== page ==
Turning Back

Trip Start Mar 01, 2005
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Flag of United States  , Oklahoma
Thursday, June 23, 2005

For various reasons, Ed and I made the decision not to continue on our originally planned tour, but to turn back East. The main reason was that our truck, while performing well, wasn't quite living up to standards. (We would be thankful for this decision later!) Driving into such high headwinds in New Mexico and Texas took their toll. Plus, we're both a little homesick. So the morning of April 2, we packed up and retraced I-10 through Las Cruces, NM. We knew the drive was going to be our longest yet and agreed that if we could make it to Santa Rosa, we would splurge on a motel room . . . hopefully with a whirlpool. Also in Santa Rosa, we would pick up I-40. Yes, folks, the same I-40 that runs almost to our driveway. Never did we think we'd be so happy to see any one road . . .

We drove past White Sands, NM, and caught a glimpse of the National Monument around some road construction. We talked about stopping, but Ed wanted to get as far as possible, so on we went. Next, we got a great view of the White Sands Missile Range. No wonder the government performed nuclear tests in that area. There's nothing there. Some rocks and some cacti. A mountain here and there. But just nothing. No houses. No people. Just desert and road. The few settlements we drove through on our way north to Santa Rosa got smaller and smaller. The map was our only point of reference and we thought if a town was big enough to appear on a map, surely it would be a relatively substantial settlement. Boy, were we wrong.

We stopped to get gas in Carrizozo - the name is longer than the town - and get drinks and munchies to hold us over until we could get food. I walked out of there quite thunderstruck because the lady behind the counter - except for blond hair - was the spitting image of one of my friend's mothers. Earlier in the fall, she (the mother) had died from cancer; but that was Ms. Betty, raspy voice and all.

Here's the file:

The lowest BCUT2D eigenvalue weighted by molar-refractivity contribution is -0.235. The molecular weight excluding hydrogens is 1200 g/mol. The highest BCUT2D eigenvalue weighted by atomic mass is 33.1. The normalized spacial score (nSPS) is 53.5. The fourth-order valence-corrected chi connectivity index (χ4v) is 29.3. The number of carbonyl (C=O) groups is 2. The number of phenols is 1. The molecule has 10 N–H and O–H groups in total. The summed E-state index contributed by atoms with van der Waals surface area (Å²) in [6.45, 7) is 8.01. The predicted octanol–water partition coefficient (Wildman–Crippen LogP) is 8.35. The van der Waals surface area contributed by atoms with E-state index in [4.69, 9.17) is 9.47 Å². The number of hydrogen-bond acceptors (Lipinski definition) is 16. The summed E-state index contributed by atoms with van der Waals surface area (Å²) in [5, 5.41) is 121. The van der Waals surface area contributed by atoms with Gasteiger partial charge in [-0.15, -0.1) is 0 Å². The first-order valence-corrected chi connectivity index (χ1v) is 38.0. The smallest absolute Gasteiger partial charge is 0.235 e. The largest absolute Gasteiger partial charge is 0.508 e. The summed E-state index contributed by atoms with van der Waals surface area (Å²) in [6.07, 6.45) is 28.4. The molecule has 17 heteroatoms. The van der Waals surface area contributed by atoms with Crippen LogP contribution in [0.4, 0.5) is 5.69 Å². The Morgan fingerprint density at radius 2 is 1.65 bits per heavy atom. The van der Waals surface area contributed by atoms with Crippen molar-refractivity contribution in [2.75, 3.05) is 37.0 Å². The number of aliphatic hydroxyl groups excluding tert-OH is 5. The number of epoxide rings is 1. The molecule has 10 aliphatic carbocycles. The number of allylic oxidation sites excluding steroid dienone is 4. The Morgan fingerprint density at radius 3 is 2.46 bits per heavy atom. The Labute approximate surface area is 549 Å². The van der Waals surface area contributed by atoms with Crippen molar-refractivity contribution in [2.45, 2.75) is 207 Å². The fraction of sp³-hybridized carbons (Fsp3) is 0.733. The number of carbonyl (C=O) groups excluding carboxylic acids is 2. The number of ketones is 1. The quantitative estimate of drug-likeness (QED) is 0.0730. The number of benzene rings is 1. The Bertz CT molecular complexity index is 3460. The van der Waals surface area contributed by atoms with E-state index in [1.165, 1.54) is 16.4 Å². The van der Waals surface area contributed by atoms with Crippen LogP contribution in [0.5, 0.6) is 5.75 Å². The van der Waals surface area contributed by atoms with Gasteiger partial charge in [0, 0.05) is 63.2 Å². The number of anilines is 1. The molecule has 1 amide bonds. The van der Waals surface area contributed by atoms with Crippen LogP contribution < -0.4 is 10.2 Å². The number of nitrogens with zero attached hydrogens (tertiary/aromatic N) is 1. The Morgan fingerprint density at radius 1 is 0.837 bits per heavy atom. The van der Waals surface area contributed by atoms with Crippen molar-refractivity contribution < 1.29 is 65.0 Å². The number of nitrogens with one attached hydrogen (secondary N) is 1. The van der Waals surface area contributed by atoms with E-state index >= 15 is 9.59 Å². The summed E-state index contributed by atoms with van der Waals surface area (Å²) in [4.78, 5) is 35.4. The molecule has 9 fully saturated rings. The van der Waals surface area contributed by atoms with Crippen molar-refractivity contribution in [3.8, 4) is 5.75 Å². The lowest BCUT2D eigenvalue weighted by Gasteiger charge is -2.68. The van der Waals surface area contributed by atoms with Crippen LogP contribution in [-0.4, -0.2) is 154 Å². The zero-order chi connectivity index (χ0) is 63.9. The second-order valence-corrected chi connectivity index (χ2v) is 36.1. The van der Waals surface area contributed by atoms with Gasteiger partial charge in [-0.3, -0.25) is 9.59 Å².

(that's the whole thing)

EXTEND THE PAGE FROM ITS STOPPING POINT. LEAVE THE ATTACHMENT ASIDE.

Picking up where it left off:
It was close to dusk when we pulled away from Carrizozo, but light lingers a long time in the desert. The next so-called town we drove through was Corona - nothing more than a Mexican with a beer on the roadside pelting the truck with pieces of lime. The last shapes we saw clearly were large bushes looming on the progressively hilly landscape. UP and down and UP and down and UP and down and UP and down.

And finally, I-40.

We pulled into a motel and checked into a spacious room with two beds. Ed walked over to Dairy Queen for some quick, late supper while I fed Bandit. Then we donned our bathing suits and got into the hotel's Jacuzzi. Indoor. Near the pool. Love AAA.

Ed and I slept in separate beds, sprawled out and wrapped in the covers. The only drawback was that Bandit kept barking when doors in the hall opened and shut. And although Ed and I had plenty of room to spread out, I don't think either of us was truly comfortable. But the room was still great.

Back on the road in the morning (after enjoying continental breakfast plus waffles), we discovered that sometime during the darkness the night before, the ground sprouted grass and there were even trees - ACTUAL TREES - here and there. The difference in the landscape made the last few miles out of New Mexico and into Texas a breeze.

We stopped for Sunday dinner in Amarillo at the Country Barn BBQ and Steak Restaurant. It was housed in a large red barn (of course) filled with country/western and Amarillo memorabilia. In front of the restaurant was a tall muffler man with a cowboy hat (here's his picture and a link to muffler man info: http://www.roadsideamerica.com/tips/getAttraction.php3?tip_AttractionNo==8637).

Although we were in the top hat of Texas, we weren't yet back in sweet tea country. We both ordered fizzy drinks and BBQ, then I headed for the bathroom. I pushed the door open and stepped into an eight by fifteen corridor lined completely with mirrors. Walls and ceiling. Each mirrored had a beveled edge, so what could have been creepy was actually pretty cool. The ladies' bathroom itself was all black (even the toilets) with a plush leather couch. The sinks were the shape of Texas and were quite impressive. When I got back to my seat, I told Ed to go and prepare himself. Later, he told me that the urinals in the men's were filled with chipped ice. Everything's bigger in Texas.